Monash-led study unveils potential long-term treatment for lupus

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In a recent study published in Nature Communications, a group of researchers assessed Smith (Sm)-specific regulatory T cells (Tregs) efficacy in halting lupus nephritis (LN) by engineering and testing epitope-targeted Tregs for systemic lupus erythematosus (SLE) treatment.

Study: Smith-specific regulatory T cells halt the progression of lupus nephritis. Image Credit: megaflopp/
Study: Smith-specific regulatory T cells halt the progression of lupus nephritis. Image Credit: megaflopp/


Tregs play a crucial role in immune balance, with their dysfunction linked to autoimmune conditions like SLE. Treg therapies, especially those targeting specific antigens, have shown promise in controlling autoimmune responses. LN, a critical SLE manifestation, is often associated with the Sm autoantigen and specific human leukocyte antigen (HLA) haplotypes, suggesting a targeted therapeutic approach might be effective.

Further research is needed to optimize Sm-specific Treg therapy for broader clinical application and to understand its long-term efficacy and safety in diverse SLE patient populations.

About the study 

The present study utilized a biophysical affinity binding assay. Researchers screened peptides derived from Sm proteins against HLA-DR15, identifying those with the highest affinity. This thorough approach enabled the calculation of binding affinities and half-life estimations, crucial for selecting epitopes with the potential to evoke a strong T-cell response.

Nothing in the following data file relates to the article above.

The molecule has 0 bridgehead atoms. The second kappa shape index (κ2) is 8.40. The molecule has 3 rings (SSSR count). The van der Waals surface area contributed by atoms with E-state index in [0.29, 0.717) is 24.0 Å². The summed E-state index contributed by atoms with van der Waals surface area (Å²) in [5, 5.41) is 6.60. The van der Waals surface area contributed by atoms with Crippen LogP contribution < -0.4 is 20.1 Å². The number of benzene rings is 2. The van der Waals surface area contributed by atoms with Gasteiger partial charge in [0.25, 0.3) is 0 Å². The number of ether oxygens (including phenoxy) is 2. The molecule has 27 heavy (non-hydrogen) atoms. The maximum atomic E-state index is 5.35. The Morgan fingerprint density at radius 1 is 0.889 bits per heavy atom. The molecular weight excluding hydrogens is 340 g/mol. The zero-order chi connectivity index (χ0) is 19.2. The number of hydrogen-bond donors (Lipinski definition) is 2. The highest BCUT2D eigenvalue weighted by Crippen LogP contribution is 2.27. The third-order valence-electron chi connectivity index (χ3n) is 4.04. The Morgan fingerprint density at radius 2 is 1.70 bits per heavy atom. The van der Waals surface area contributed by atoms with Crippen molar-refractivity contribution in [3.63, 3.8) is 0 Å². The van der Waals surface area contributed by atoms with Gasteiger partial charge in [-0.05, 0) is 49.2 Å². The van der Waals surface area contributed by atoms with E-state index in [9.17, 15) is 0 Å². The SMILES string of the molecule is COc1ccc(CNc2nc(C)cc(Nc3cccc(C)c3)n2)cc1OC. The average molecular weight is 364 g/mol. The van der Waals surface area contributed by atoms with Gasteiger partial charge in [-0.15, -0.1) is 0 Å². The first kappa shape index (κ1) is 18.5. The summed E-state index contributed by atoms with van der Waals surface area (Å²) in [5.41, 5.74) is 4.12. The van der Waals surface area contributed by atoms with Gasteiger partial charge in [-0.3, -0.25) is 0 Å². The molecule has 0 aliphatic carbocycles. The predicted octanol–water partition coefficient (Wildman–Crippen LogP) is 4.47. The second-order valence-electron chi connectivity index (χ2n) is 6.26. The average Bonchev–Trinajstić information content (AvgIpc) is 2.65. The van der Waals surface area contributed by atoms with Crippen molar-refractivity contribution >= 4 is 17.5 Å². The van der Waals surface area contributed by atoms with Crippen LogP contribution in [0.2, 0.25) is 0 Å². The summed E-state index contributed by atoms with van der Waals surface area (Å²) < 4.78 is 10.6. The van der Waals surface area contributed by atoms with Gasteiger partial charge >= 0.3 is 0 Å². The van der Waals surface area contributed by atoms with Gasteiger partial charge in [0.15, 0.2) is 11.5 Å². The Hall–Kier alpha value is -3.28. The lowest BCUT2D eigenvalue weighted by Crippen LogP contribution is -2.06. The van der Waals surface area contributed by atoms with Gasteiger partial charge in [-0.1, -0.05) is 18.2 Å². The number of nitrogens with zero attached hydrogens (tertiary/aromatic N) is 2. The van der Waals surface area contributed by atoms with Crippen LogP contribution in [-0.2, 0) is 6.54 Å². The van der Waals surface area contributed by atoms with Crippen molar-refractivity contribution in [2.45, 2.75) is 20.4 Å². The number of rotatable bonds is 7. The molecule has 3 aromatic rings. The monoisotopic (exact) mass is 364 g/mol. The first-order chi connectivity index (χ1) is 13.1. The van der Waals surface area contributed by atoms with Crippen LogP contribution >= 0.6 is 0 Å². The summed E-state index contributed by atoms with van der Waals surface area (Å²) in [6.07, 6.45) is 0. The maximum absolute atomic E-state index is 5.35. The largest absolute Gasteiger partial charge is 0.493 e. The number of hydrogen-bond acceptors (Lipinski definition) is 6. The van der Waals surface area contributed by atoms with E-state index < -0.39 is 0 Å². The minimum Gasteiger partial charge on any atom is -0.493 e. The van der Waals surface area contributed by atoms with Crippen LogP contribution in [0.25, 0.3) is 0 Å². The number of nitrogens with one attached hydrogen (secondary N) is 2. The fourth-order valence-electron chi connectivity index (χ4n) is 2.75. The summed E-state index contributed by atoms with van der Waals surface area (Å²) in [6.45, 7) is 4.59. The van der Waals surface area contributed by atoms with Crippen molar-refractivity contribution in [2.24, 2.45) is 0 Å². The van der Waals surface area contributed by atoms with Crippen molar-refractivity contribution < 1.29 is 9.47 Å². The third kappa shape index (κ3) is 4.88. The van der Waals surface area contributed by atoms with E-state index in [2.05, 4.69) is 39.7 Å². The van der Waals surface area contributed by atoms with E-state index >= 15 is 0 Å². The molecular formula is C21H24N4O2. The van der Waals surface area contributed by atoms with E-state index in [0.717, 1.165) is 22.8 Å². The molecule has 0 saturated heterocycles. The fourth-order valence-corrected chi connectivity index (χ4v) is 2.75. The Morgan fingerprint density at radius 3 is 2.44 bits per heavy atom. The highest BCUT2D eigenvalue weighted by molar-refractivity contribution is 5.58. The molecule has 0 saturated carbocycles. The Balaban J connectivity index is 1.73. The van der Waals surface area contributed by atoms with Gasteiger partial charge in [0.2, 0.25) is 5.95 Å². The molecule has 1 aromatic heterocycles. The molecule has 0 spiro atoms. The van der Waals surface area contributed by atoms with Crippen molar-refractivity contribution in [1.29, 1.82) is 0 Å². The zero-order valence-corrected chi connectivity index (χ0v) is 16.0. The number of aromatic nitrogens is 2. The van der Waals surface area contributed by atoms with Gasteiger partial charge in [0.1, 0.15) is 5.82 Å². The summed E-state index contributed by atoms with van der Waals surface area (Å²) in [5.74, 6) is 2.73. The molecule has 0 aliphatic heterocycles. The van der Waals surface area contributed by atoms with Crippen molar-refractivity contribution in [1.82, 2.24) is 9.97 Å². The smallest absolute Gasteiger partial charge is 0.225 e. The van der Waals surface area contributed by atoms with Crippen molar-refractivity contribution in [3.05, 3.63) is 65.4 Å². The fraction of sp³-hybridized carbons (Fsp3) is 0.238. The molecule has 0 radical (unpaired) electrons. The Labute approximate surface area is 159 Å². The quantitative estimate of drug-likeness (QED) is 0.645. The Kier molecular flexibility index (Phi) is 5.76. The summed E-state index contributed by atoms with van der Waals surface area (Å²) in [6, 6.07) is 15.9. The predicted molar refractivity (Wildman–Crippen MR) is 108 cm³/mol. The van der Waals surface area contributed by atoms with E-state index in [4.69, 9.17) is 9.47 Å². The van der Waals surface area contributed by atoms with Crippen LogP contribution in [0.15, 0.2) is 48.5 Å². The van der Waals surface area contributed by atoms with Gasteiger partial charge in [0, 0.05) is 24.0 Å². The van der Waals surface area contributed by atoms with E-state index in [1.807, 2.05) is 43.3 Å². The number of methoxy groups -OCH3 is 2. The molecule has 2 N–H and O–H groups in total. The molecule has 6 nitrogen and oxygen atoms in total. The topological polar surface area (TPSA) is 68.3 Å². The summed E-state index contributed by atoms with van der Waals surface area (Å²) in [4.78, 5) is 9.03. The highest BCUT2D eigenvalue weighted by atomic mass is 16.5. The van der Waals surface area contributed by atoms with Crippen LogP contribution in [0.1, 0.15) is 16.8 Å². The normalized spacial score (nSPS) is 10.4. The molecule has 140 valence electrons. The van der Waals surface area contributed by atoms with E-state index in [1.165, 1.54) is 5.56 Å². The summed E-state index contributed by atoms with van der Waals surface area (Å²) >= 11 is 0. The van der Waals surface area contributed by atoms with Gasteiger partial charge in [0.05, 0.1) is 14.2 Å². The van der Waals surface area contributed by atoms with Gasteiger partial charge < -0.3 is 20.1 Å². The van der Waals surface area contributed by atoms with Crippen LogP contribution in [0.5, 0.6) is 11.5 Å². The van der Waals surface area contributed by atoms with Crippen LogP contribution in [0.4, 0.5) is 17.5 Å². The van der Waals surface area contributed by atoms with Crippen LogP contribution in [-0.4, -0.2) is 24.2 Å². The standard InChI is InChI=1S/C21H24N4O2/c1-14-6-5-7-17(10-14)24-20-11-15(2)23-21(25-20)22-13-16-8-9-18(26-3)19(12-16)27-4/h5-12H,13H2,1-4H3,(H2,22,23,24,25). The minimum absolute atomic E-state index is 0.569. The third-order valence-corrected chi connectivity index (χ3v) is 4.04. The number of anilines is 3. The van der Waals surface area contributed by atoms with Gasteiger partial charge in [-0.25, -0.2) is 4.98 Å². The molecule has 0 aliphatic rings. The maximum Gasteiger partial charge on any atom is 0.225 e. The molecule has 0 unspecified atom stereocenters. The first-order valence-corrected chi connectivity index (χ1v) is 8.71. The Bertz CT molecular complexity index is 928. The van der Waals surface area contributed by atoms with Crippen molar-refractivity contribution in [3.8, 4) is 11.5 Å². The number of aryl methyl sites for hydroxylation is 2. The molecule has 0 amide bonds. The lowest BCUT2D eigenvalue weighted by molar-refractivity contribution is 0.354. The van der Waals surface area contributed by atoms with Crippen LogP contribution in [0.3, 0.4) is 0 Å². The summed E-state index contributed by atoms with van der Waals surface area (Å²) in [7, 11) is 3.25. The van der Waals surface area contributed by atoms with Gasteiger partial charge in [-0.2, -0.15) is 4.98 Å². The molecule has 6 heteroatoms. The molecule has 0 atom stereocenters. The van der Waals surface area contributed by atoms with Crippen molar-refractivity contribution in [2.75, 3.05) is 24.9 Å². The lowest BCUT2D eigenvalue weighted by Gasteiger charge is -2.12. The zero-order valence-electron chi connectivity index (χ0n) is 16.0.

Ethical adherence was paramount, with all procedures conforming to the Declaration of Helsinki and receiving approval from relevant ethics committees. The study's rigorous inclusion criteria ensured that only suitable participants, informed and consenting, contributed to the findings.

Further investigations into the immunogenicity of top-ranking Sm epitopes utilized whole blood from an HLA-DR15 homozygous donor. This approach allowed for the differentiation of monocytes into dendritic cells and the subsequent activation of Cluster of Differentiation 4 (CD4)+ T cells, providing a robust platform for assessing T-cell responses to Sm epitopes.

The process extended to detailed methodologies for expressing and purifying HLA-DR15, crucial for understanding the intricate interactions between Sm epitopes and the immune system. Protein crystallization and structural determination further illuminated the binding mechanisms at play, offering insights that could pave the way for novel therapeutic strategies.

This comprehensive study not only identified potential targets for autoimmune therapy but also set a high standard for methodological rigor and ethical compliance, promising future research in this critical area of medicine.

Study results 

The researchers explored the potential of Tregs, particularly in SLE and its severe manifestation, LN. Tregs, known for their role in maintaining immune equilibrium, become a focus due to their decreased numbers or malfunction in autoimmune diseases. Targeted therapies using Tregs, especially those engineered to be antigen-specific, offer a promising approach to suppress the pathogenic autoactivity inherent in these conditions.